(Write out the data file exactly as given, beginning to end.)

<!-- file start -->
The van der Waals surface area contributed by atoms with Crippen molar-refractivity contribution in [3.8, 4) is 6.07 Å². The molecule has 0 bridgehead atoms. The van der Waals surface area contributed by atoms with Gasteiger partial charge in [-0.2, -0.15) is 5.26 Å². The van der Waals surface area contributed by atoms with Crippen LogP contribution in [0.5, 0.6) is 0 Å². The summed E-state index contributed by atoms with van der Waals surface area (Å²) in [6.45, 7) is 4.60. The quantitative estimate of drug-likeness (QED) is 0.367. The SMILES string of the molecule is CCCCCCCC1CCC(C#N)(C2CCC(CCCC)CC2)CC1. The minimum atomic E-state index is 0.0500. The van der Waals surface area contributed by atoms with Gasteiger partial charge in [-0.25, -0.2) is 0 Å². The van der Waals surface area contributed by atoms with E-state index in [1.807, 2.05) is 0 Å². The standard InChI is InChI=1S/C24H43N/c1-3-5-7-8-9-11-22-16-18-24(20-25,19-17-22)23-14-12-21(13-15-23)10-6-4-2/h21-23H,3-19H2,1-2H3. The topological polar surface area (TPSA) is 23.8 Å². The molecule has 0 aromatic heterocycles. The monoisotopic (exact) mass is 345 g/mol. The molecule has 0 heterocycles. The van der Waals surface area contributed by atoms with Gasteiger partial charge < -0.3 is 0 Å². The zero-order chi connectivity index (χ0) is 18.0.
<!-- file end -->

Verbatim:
The van der Waals surface area contributed by atoms with Crippen molar-refractivity contribution in [3.8, 4) is 6.07 Å². The molecule has 0 bridgehead atoms. The van der Waals surface area contributed by atoms with Gasteiger partial charge in [-0.2, -0.15) is 5.26 Å². The van der Waals surface area contributed by atoms with Crippen LogP contribution in [0.5, 0.6) is 0 Å². The summed E-state index contributed by atoms with van der Waals surface area (Å²) in [6.45, 7) is 4.60. The quantitative estimate of drug-likeness (QED) is 0.367. The SMILES string of the molecule is CCCCCCCC1CCC(C#N)(C2CCC(CCCC)CC2)CC1. The minimum atomic E-state index is 0.0500. The van der Waals surface area contributed by atoms with Gasteiger partial charge in [-0.25, -0.2) is 0 Å². The van der Waals surface area contributed by atoms with E-state index in [1.807, 2.05) is 0 Å². The standard InChI is InChI=1S/C24H43N/c1-3-5-7-8-9-11-22-16-18-24(20-25,19-17-22)23-14-12-21(13-15-23)10-6-4-2/h21-23H,3-19H2,1-2H3. The topological polar surface area (TPSA) is 23.8 Å². The molecule has 0 aromatic heterocycles. The monoisotopic (exact) mass is 345 g/mol. The molecule has 0 heterocycles. The van der Waals surface area contributed by atoms with Gasteiger partial charge < -0.3 is 0 Å². The zero-order chi connectivity index (χ0) is 18.0.